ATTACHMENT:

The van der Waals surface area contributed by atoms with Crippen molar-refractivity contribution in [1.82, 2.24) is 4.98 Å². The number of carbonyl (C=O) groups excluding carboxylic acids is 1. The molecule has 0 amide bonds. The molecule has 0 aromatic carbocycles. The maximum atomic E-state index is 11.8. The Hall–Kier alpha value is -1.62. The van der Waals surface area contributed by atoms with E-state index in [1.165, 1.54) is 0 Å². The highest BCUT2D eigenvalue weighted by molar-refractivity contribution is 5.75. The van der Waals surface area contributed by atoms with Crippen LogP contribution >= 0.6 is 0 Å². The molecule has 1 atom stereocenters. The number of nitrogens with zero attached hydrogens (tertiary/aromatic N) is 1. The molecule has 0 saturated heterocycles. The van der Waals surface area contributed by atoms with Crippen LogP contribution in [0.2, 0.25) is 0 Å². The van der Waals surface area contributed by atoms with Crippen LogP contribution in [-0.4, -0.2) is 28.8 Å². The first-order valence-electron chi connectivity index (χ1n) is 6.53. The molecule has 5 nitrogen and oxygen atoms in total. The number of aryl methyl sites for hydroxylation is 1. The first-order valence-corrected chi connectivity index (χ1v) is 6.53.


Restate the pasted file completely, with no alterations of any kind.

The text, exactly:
The van der Waals surface area contributed by atoms with Crippen molar-refractivity contribution in [1.82, 2.24) is 4.98 Å². The number of carbonyl (C=O) groups excluding carboxylic acids is 1. The molecule has 0 amide bonds. The molecule has 0 aromatic carbocycles. The maximum atomic E-state index is 11.8. The Hall–Kier alpha value is -1.62. The van der Waals surface area contributed by atoms with E-state index in [1.165, 1.54) is 0 Å². The highest BCUT2D eigenvalue weighted by molar-refractivity contribution is 5.75. The van der Waals surface area contributed by atoms with Crippen LogP contribution >= 0.6 is 0 Å². The molecule has 1 atom stereocenters. The number of nitrogens with zero attached hydrogens (tertiary/aromatic N) is 1. The molecule has 0 saturated heterocycles. The van der Waals surface area contributed by atoms with Crippen LogP contribution in [0.2, 0.25) is 0 Å². The van der Waals surface area contributed by atoms with Crippen LogP contribution in [-0.4, -0.2) is 28.8 Å². The first-order valence-electron chi connectivity index (χ1n) is 6.53. The molecule has 5 nitrogen and oxygen atoms in total. The number of aryl methyl sites for hydroxylation is 1. The first-order valence-corrected chi connectivity index (χ1v) is 6.53.